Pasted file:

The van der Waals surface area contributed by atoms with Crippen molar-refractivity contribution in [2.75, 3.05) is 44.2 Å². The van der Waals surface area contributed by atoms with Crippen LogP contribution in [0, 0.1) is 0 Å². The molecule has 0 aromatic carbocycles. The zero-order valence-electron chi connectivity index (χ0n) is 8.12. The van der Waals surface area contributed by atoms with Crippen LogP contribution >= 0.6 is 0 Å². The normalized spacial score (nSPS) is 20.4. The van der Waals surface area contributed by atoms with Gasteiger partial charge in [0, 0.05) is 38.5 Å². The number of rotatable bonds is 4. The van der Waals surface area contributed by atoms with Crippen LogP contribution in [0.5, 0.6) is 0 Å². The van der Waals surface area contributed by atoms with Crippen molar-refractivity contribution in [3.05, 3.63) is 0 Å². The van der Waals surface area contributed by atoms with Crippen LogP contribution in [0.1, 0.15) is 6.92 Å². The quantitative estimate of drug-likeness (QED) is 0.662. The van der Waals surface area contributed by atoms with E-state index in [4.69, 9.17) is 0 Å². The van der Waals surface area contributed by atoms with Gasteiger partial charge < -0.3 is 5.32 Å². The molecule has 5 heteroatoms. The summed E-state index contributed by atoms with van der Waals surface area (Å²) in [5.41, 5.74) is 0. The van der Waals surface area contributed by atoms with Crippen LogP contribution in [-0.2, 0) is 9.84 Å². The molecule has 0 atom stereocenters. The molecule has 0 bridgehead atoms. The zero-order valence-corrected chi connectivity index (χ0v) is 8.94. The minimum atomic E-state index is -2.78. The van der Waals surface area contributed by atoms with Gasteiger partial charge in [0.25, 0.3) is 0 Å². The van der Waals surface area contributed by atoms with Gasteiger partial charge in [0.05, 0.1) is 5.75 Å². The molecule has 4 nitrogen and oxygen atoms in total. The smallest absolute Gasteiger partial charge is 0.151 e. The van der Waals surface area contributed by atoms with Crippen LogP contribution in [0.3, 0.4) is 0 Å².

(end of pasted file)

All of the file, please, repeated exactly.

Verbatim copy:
The van der Waals surface area contributed by atoms with Crippen molar-refractivity contribution in [2.75, 3.05) is 44.2 Å². The van der Waals surface area contributed by atoms with Crippen LogP contribution in [0, 0.1) is 0 Å². The molecule has 0 aromatic carbocycles. The zero-order valence-electron chi connectivity index (χ0n) is 8.12. The van der Waals surface area contributed by atoms with Crippen LogP contribution >= 0.6 is 0 Å². The normalized spacial score (nSPS) is 20.4. The van der Waals surface area contributed by atoms with Gasteiger partial charge in [0, 0.05) is 38.5 Å². The number of rotatable bonds is 4. The van der Waals surface area contributed by atoms with Crippen LogP contribution in [0.5, 0.6) is 0 Å². The van der Waals surface area contributed by atoms with Crippen molar-refractivity contribution in [3.05, 3.63) is 0 Å². The van der Waals surface area contributed by atoms with Crippen LogP contribution in [0.1, 0.15) is 6.92 Å². The quantitative estimate of drug-likeness (QED) is 0.662. The van der Waals surface area contributed by atoms with E-state index in [4.69, 9.17) is 0 Å². The van der Waals surface area contributed by atoms with Gasteiger partial charge < -0.3 is 5.32 Å². The molecule has 5 heteroatoms. The summed E-state index contributed by atoms with van der Waals surface area (Å²) in [5.41, 5.74) is 0. The van der Waals surface area contributed by atoms with Crippen LogP contribution in [-0.2, 0) is 9.84 Å². The molecule has 0 atom stereocenters. The molecule has 0 bridgehead atoms. The zero-order valence-corrected chi connectivity index (χ0v) is 8.94. The minimum atomic E-state index is -2.78. The van der Waals surface area contributed by atoms with Gasteiger partial charge in [0.25, 0.3) is 0 Å². The van der Waals surface area contributed by atoms with Gasteiger partial charge in [0.05, 0.1) is 5.75 Å². The molecule has 4 nitrogen and oxygen atoms in total. The smallest absolute Gasteiger partial charge is 0.151 e. The van der Waals surface area contributed by atoms with Crippen LogP contribution in [0.3, 0.4) is 0 Å².